March 04, 2021 at 12:50 am
Rey E. Requejo
The doctrine of condonation can no longer be invoked by elected public officials as a defense in administrative cases if they have been re-elected on or after April 12, 2016, according to the Supreme Court.
The high court made the clarification in a recent decision, which affirmed the Court of Appeals’ ruling that dismissed the administrative cases against Lucilo Bayron, former mayor of Puerto Princesa City in Palawan, and his son Karl Bayron.
The SC said the “condonation doctrine” that used to extinguish the administrative liability of an elective public official once re-elected to the same post cannot be availed by officials who were reelected on or after April 12, 2016.
The high court said the doctrine, which was abandoned in 2016, is prospective or enforceable upon finality of the decision.
Court records showed that the administrative complaint was filed against Lucilo, who won as mayor in 2013, for engaging the services of his son Karl as project manager for Bantay Puerto-VIP security task force with a monthly salary of P16,000 from July 2013 to December 2013.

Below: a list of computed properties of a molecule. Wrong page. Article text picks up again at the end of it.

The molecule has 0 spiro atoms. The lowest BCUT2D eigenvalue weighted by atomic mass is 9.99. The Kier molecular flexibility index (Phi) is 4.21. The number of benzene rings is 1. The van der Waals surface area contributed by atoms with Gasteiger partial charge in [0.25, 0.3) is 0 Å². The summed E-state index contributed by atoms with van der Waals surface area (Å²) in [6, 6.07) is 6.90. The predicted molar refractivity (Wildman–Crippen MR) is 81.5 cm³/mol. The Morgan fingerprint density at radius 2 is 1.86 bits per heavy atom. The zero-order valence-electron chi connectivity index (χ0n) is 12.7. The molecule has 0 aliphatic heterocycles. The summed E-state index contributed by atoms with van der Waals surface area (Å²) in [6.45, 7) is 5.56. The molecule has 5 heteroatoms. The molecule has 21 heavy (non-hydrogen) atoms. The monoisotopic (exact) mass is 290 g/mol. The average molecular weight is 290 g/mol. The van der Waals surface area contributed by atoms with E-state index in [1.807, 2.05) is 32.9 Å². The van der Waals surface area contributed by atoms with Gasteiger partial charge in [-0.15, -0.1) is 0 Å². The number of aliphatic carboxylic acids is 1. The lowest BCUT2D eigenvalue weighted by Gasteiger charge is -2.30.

The Office of the Ombudsman found both father and son administratively liable and it consequently ordered their dismissal from the service in 2016.
Lucio won in the 2015 recall elections in Puerto Princesa and he was re-elected mayor in the May 2016 local elections.
The petitioners assailed the ordered of the anti-graft body dismissing them from service before the Court of Appeals, which ruled against them.
This prompted the Bayrons to elevate the case before the SC.
In a decision penned by Associate Justice Edgardo L. Delos Santos, the SC denied for lack of merit the petitions of the father and son and instead sustained the CA’s decision, saying that the abandonment of the condonation doctrine was clearly enforceable prospectively from April 12, 2016.
“With the abandonment of the condonation doctrine which became final on 12 April 2016, any re-elections of public officials on said date and onwards no longer have the effect of condoning their previous misconduct,” the SC held.
But the high court ruled that the condonation doctrine is applicable through a recall election which presupposes the same collective resolution of the constituents to condone the alleged misconduct. This is no different from re-election by regular election.”
The SC said that the doctrine of condonation is applicable to Lucilo’s case by reason of his re-election during the 2015 recall elections.
However, the tribunal pointed out that it cannot be extended to Lucilo’s reelection in the May 2016 elections because the doctrine, by then, had already been abandoned and his re-election no longer had the effect of condoning his previous misconduct.